On television and in movies, “Star Trek” showed what could be achieved when we dared to “boldly go where no man has gone before.” In real life, I’ve traveled that path, and I know that with the right goal and support from most Americans, we can boldly go, again.

How much, Buzz? No guess except it would be “reasonable and affordable.” Jesus! We can’t afford national health care but we can afford a trip to Mars? And I would love to hear Aldrin’s definition of “reasonable and affordable.” Even using rockets in our stable now (none capable of providing escape velocity for a manned spacecraft from earth’s gravitational field) and given NASA’s history, it is foolish to believe that the last estimate of designing a trip to Mars ($100 billion in 1991 although some peg the real number at closer to $400 billion) can be beaten by today’s ossified NASA bureaucracy.

And using Star Trek as an example of what humans are capable may excite a lot of geeks out there but as far as forming the basis for a rational examination of whether we should go to Mars, I would expect something a little more from a guy who walked on the moon.

Perhaps the biggest obstacle to overcome for a Mars mission would be the effect of space travel in Zero G on the human body. Almost immediately, the calcium in our bones starts to break down, our heart muscle weakens, other vital organs start to shut down, and our muscles begin to atrophy. Four to six hours of exercise a day helps some but on a very long duration flight, no one knows if the astronauts will ever be able to set foot on earth again. Can we solve a problem like that in two decades? Sure, if we want to spend the money. And Aldrin offers no compelling reason for that whatsoever.

Finally, it’s clear Aldrin knows little about what motivates the American people:

Mobilizing the space program to focus on a human colony on Mars while at the same time helping our international partners explore the moon on their own would galvanize public support for space exploration and provide a cause to inspire America’s young students. Mars exploration would renew our space industry by opening up technology development to all players, not just the traditional big aerospace contractors. If we avoided the pitfall of aiming solely for the moon, we could be on Mars by the 60th anniversary year of our Apollo 11 flight.

“Galvanize public support for space exploration?” What public? Which planet? The public has lost confidence in NASA and the thought of handing them a blank check to go to Mars is probably not uppermost in American’s minds.

And Aldrin is not much of a visionary if he is unaware that private, commercial spaceflight will soon supplant NASA as the primary way in which humans will go into space. By the end of the next decade, it is possible that some private company will have already gone to the moon in order to exploit some of its resources, beating NASA back there by a couple of years. But I think once private enterprise gets into the human space flight business, NASA will see the light and concentrate on what it is very good at; building robots to explore the universe. Their success in that field has been astonishing, adding immeasurably to our knowledge of the cosmos.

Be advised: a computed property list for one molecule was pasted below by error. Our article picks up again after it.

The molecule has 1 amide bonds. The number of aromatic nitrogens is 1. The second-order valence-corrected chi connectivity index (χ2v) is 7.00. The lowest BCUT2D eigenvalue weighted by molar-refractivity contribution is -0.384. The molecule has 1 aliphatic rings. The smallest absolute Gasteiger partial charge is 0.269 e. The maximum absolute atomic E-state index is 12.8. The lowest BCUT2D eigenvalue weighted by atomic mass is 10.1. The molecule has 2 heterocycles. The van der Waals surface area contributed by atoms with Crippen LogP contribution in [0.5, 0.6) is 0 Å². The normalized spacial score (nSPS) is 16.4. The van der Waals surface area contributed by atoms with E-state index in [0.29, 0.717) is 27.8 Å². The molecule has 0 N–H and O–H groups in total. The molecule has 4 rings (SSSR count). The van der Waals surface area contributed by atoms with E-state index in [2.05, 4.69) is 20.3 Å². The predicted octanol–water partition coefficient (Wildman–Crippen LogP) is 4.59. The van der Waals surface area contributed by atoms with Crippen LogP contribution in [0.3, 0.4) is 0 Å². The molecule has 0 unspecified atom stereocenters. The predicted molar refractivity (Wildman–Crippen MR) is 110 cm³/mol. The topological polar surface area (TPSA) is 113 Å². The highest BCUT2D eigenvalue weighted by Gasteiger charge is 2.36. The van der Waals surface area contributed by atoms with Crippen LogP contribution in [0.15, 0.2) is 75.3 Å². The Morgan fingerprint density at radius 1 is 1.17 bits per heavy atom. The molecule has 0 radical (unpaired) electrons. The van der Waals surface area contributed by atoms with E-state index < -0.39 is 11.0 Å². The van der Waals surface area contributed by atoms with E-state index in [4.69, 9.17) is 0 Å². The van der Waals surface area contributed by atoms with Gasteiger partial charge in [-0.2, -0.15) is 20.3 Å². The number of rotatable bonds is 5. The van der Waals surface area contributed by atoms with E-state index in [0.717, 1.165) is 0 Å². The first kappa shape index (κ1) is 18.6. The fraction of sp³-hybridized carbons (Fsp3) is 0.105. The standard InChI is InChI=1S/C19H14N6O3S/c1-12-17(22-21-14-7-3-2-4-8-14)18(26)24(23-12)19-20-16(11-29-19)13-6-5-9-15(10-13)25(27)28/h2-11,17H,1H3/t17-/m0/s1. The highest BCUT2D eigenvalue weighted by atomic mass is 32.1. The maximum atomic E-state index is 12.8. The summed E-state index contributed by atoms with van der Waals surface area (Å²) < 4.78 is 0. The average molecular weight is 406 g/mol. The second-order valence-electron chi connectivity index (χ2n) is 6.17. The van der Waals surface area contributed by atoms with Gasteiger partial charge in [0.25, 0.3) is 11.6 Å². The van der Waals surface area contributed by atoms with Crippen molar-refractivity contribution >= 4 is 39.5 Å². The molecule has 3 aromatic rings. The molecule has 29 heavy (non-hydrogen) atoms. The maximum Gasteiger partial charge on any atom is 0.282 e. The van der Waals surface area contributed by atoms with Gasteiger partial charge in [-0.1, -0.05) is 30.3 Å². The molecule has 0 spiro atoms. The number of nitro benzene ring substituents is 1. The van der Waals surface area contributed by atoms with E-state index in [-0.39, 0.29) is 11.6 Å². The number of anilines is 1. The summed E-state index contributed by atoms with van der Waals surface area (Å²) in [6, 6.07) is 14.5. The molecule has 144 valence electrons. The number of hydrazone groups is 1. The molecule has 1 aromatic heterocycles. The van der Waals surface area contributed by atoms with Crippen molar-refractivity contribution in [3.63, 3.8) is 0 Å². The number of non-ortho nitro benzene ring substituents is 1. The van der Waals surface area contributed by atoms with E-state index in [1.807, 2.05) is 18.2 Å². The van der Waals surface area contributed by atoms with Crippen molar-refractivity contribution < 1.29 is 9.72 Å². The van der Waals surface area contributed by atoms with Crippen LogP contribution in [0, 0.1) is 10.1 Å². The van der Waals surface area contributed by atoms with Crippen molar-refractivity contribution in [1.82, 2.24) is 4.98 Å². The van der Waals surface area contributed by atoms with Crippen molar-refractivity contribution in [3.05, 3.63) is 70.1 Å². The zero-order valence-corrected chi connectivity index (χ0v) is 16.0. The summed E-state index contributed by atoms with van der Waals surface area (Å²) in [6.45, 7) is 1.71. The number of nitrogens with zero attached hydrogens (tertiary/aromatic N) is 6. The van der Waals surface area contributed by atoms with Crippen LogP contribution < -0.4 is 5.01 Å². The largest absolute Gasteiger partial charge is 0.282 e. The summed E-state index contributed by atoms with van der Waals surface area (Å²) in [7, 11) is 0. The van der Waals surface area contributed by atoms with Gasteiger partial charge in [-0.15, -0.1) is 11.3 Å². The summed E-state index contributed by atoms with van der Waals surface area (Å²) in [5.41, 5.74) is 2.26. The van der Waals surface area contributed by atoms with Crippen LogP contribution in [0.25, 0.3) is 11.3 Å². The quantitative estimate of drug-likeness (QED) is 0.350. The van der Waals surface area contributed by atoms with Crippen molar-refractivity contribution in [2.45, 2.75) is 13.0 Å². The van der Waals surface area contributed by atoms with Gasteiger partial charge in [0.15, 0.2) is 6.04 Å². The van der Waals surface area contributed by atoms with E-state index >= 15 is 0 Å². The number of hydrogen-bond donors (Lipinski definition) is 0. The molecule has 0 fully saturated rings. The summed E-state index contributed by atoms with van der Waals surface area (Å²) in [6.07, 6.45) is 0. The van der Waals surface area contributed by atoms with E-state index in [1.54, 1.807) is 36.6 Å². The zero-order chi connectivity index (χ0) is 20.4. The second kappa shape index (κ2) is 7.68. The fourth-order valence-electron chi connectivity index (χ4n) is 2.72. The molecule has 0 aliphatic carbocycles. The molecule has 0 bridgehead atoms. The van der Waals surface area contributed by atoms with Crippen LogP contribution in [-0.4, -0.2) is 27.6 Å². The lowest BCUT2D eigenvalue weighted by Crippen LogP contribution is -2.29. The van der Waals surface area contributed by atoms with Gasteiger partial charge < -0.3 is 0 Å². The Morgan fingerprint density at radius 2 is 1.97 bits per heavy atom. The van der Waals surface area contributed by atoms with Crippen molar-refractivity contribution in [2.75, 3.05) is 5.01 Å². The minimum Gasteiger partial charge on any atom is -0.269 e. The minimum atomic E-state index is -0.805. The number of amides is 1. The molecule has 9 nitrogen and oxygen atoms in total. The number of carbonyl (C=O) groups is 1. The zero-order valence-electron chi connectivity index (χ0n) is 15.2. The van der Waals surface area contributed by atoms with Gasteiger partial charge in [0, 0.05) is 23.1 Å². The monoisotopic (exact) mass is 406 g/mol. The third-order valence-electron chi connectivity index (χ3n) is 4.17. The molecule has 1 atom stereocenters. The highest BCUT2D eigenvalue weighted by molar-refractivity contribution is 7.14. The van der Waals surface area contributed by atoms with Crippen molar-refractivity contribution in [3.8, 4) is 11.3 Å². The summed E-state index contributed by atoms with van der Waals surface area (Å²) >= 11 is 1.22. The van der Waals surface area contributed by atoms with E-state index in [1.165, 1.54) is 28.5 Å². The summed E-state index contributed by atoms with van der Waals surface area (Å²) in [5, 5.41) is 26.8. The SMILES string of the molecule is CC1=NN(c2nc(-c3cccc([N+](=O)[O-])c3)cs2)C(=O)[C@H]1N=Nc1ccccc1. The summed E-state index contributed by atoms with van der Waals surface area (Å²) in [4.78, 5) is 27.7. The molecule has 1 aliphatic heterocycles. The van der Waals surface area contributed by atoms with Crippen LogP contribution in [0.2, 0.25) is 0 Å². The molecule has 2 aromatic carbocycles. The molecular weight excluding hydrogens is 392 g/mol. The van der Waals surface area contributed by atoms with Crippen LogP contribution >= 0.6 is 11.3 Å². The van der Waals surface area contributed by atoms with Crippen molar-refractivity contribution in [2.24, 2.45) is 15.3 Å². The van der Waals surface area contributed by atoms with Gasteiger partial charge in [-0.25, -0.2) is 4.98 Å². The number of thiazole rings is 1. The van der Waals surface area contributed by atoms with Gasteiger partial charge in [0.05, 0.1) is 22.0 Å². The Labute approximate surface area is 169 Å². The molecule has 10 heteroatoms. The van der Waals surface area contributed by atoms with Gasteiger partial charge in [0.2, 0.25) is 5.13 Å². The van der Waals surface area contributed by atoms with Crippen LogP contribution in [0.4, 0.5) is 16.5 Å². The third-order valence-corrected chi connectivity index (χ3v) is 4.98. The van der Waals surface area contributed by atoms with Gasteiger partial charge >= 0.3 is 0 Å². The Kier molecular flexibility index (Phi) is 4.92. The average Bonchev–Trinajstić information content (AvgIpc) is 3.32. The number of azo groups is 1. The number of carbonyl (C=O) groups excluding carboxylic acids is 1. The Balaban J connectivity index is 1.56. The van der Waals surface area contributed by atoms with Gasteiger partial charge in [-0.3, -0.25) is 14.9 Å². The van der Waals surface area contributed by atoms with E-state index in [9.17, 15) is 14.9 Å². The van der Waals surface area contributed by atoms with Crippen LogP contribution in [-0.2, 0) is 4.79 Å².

No, Buzz. Your ideas border on crackpot. Not because they would be technologically unfeasible but because in your dream world, the US government is as flush with cash as it was back in the 1960’s when the Apollo program thrilled us all with trips to the moon. The money isn’t there. The will isn’t there. And besides…

It’s not like Mars is going anywhere, right? It will still be there 50 years from now when Space, Inc. sends a mission to Mars to discover if it would be worth it to exploit the red planet for commercial reasons. This is what has driven exploration on earth. And it no doubt will drive exploration to the planets for the foreseeable future.



Filed under: Iran, Middle East, Politics — Rick Moran @ 9:37 am

We have heard this same tale for 3 years or more; Iran is just months away from having a workable bomb - if they chose to make one.

This time it’s German intelligence who is making the claim - a claim an official spokesman shot down almost immediately according to this Reuters article:

Germany’s foreign intelligence agency BND denied a report in a magazine on Wednesday that its experts believe Iran is capable of producing and testing an atomic bomb within six months. The report, in German weekly Stern, cited BND experts as saying Iran had mastered the enrichment technology necessary to make a bomb and had enough centrifuges to make weaponised uranium.

It quoted one expert at the agency as saying: “If they wanted to, they could detonate an atomic bomb in half a year’s time.”

But a BND spokesman said the article did not reflect the view of the agency, which is that Iran would not be able to produce an atomic bomb for years.